Bill is Canadian, but underwent his scientific education and early career in the U.S., where he did his B.A. in Biophysics (University of California, Berkeley; 1972), his Ph.D. on “Color vision in Drosophila” in the group of Seymour Benzer at the California Institute of Technology (Pasadena; 1972-76), carried out his postdoctoral research in the laboratory of David Hubel and Torsten Wiesel at the Dept. of Neurobiology, Harvard Medical School (1976-80), and joined the faculty of the Dept. of Biology, University of California (San Diego; 1980). He remained in San Diego until 1997, when he moved to the UK to take on a position as Professor of Anatomy at the University of Cambridge and, since 1999, Head of the Department of Anatomy (which became the Department of Physiology, Development and Neuroscience in 2006).
Bills achievements are best summarised in the nomination letter put forward by Sarah Bray, Michael Bate, Nancy Papalopulu, Daniel St Johnston and Steve Wilson:
“Through his passion for science, his leadership and his mentoring of people at all career stages, Bill has made outstanding contributions to Developmental Biology. Working at the interface of Developmental Biology and Neuroscience, he has championed the field within Cambridge, across the UK and throughout the world. His deep interest and scientific enthusiasm have led to major insights in the field of neuronal specification and wiring.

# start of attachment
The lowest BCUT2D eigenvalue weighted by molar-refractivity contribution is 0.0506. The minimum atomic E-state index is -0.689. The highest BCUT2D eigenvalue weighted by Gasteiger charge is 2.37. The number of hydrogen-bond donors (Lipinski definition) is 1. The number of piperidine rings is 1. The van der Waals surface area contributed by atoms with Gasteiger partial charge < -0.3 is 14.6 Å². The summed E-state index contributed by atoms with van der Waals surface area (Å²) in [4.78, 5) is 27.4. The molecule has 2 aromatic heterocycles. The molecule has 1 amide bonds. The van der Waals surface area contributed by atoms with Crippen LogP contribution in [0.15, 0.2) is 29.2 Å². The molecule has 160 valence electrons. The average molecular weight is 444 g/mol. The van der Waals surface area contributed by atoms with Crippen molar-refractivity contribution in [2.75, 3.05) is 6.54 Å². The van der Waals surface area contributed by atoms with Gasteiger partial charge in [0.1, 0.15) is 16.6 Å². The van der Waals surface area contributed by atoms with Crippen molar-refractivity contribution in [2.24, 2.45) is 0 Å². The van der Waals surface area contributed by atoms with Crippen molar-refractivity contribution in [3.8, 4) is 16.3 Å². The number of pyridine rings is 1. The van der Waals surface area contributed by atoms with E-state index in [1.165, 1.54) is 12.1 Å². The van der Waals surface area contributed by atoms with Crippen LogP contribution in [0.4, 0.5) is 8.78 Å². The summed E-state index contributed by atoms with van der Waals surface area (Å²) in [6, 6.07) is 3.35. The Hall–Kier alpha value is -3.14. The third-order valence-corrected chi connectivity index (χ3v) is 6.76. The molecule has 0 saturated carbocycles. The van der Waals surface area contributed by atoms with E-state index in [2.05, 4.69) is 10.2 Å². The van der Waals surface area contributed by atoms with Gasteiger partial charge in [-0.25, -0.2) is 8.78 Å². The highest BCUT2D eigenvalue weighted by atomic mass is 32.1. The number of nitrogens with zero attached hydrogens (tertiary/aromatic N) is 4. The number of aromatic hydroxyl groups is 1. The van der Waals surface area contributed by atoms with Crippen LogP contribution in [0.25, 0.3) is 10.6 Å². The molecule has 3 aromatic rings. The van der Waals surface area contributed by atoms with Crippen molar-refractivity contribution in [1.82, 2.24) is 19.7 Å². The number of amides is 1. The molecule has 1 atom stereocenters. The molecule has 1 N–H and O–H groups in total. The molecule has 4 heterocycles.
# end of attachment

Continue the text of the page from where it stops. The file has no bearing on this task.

Bill has made many important contributions to our understanding of visual system development, which has been his focus throughout his career. Time and again, he has pioneered new fields of research. His early discoveries in the USA helped establish basic principles underlying axon guidance in brain wiring and revealed key mechanisms regulating cell differentiation in the retina. Starting with the identification in Drosophila of the sevenless gene (with Seymour Benzer), he went on to discover ways that axons in the brain are guided to the vicinity of their appropriate targets in the absence of neural activity, being one of the first to suggest there might be local chemotactic cues that guide retinal axons from a distance (see Figure 1; Dingwell et al., 2000, J Neurobiol 44, 246ff. – LINK). He used the developing Xenopus visual system to find the first vertebrate homologues of genes that influenced fate choice in Drosophila, including Notch, ASH, and ATH, leading to a new and fruitful research direction for Developmental Biologists.